REELING FROM INFECTION BY UNKNOWN THREAT VARIANTS, A MAJOR U.K. ENTERPRISE MISSES WHAT THE ATTACKERS WANT NEXT: CREDENTIALS
Reactive, not predictive – an attacker’s paradise.The Head of IT’s story
Head of IT, Tasneem, was battling a highly visible internal crisis: the appearance on employees’ screens of a ransom note holding the business’s data hostage, with a demand for Bitcoin payment to release it.
Tasneem didn’t yet know it, but as we saw in Episode 1, the ransom note had been activated by the Ryuk ransomware exploit that had infected the company’s networks off the back of a new variant of the Emotet ‘dropper’ software.
Not that Tasneem cared much about those details at the moment. All she and her team were focused on was working out whether they had the data backed up to get the business back on its feet again, and how quickly they could restore it onto the network.
In fact, she and her team were so urgently focused on finding a reactive remedy to the attack that the more effective predictive response – what additional malicious activity could the attack be hiding? Where was it going next? What was it likely to do there, and had it in fact already got there? – never got a look in.
And, of course, the attack had already got there. Because at the same time as ransomware was throwing the enterprise into a flat panic, subsequent investigations revealed all the tooling necessary to steal critical login credentials and other data in the background – noiselessly, and free from any scrutiny whatsoever.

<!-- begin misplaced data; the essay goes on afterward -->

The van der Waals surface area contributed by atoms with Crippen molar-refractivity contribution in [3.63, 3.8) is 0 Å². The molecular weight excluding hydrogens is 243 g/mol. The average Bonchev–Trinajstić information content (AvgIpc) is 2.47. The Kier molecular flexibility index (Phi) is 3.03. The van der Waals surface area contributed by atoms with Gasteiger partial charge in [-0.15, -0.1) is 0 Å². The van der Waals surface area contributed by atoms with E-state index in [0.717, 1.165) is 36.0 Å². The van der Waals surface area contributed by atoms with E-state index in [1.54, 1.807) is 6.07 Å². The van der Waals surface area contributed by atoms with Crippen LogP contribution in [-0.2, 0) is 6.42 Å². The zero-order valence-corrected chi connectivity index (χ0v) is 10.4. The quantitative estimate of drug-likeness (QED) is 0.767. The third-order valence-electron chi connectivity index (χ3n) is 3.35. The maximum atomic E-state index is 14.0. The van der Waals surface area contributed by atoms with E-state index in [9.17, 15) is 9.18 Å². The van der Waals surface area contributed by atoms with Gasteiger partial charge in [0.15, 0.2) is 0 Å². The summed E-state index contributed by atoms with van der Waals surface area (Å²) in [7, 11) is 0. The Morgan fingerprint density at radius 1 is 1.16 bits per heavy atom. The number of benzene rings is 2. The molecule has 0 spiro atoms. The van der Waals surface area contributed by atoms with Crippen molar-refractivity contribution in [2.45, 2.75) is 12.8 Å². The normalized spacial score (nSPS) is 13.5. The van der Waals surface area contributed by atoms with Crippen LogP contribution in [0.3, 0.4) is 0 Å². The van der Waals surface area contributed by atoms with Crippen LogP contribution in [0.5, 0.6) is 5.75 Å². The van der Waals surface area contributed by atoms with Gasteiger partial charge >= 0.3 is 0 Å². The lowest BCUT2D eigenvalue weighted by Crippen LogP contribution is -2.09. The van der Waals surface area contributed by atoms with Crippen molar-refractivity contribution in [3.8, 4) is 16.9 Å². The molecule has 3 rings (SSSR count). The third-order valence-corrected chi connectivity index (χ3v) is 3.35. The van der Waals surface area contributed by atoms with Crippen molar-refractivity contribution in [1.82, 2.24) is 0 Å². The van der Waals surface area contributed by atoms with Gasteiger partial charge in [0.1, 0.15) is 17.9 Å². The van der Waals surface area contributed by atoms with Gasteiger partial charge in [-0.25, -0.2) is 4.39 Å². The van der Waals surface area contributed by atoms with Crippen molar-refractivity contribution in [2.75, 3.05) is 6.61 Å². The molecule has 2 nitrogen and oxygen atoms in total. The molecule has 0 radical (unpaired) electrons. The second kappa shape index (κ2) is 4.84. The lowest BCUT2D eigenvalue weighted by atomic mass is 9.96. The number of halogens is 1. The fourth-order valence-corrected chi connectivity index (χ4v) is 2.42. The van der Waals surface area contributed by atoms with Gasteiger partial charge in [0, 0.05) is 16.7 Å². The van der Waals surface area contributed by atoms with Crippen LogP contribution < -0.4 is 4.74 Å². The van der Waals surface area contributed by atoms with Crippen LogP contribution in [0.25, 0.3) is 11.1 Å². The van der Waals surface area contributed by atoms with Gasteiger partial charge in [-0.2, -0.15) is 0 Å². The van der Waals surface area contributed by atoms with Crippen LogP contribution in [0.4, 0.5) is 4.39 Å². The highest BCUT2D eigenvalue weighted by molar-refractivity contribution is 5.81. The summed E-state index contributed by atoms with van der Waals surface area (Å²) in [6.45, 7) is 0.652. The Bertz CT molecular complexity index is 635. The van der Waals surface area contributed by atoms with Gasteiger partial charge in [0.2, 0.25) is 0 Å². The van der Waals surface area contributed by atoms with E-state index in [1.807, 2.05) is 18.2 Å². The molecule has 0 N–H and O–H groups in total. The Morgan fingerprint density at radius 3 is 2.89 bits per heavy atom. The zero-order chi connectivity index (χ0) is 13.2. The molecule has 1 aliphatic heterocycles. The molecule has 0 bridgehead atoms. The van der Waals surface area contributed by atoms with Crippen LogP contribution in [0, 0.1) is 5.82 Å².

What information did the attackers go after – and how?
As reported in Episode 1, Reliance acsn’s incident response investigation found evidence that the enterprise’s network had been infected by a form of the banking trojan Trickbot.
But this variant was clearly enterprise-focused, having been extended to include several additional modules used to gather and extract passwords and login credentials from enterprise applications and browsers including Microsoft Outlook, Internet Explorer (Edge), Google Chrome, Firefox, FileZilla and others.
The initial behaviour discovered by Reliance acsn saw the loading of task scheduler COM API in addition to the disabling or deletion of Windows Defender, with additional files appearing in the registry to enable privilege escalation.
These included DLLhost.exe and Powershell, the latter of which executed several scripts to create files that eventually migrated (once the permissions were achieved) to a specific single file path (C:\Windows\system32\config\systemprofile\AppData\Roaming\), with the malicious files contained in a folder called NetSf.
What this pointed to was the Trickbot variant’s advanced ability to inveigle its way into the enterprise’s host machines by disabling the machines’ security software defences and then, once there, to operate them as it wished with complete impunity – avoiding detection and suspicion at every stage.
It was the perfect tool to exploit the classic behaviour of an IT team in a security incident – so determined to close the front door on one attack that they didn’t check the back door and the windows for others.
“My mail’s been hacked! Oh God, so has my Salesforce…” – Chris’s story
As if he hadn’t had enough IT mishaps this week, Chris got a call from his wife to tell him she’d been receiving some unpleasant images from his personal Gmail account. That had upset him a bit.
But it was when three of his biggest accounts called him separately one morning and each told him his work email account was pumping out pornography that he thought this ransomware thing might somehow have grown arms and legs.
It was confirmed when he logged into Salesforce and found that much of his customer data had been erased.
What else was this damned thing going to screw up next? Chris was having a terrible week.
Why did Chris get hit this way?